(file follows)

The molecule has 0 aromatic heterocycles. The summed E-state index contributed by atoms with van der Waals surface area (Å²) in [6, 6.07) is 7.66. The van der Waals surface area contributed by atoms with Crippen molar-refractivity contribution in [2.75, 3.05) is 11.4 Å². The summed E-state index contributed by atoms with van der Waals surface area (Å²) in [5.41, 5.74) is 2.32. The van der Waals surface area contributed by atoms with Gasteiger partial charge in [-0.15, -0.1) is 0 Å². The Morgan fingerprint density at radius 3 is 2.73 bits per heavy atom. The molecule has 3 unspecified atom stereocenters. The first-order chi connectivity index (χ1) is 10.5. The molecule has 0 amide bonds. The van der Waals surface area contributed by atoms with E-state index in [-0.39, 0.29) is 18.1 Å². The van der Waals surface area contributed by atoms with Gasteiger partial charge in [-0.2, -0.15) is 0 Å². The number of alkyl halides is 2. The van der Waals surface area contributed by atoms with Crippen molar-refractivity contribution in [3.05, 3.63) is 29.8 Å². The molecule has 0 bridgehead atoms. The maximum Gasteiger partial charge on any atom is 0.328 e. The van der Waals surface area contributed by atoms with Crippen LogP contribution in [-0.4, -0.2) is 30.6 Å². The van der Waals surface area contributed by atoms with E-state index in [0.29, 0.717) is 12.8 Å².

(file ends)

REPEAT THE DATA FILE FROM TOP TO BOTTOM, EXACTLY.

The molecule has 0 aromatic heterocycles. The summed E-state index contributed by atoms with van der Waals surface area (Å²) in [6, 6.07) is 7.66. The van der Waals surface area contributed by atoms with Crippen molar-refractivity contribution in [2.75, 3.05) is 11.4 Å². The summed E-state index contributed by atoms with van der Waals surface area (Å²) in [5.41, 5.74) is 2.32. The van der Waals surface area contributed by atoms with Gasteiger partial charge in [-0.15, -0.1) is 0 Å². The Morgan fingerprint density at radius 3 is 2.73 bits per heavy atom. The molecule has 3 unspecified atom stereocenters. The first-order chi connectivity index (χ1) is 10.5. The molecule has 0 amide bonds. The van der Waals surface area contributed by atoms with E-state index in [-0.39, 0.29) is 18.1 Å². The van der Waals surface area contributed by atoms with Gasteiger partial charge in [-0.2, -0.15) is 0 Å². The number of alkyl halides is 2. The van der Waals surface area contributed by atoms with Crippen molar-refractivity contribution in [3.05, 3.63) is 29.8 Å². The molecule has 0 bridgehead atoms. The maximum Gasteiger partial charge on any atom is 0.328 e. The van der Waals surface area contributed by atoms with Crippen LogP contribution in [-0.4, -0.2) is 30.6 Å². The van der Waals surface area contributed by atoms with E-state index in [0.29, 0.717) is 12.8 Å².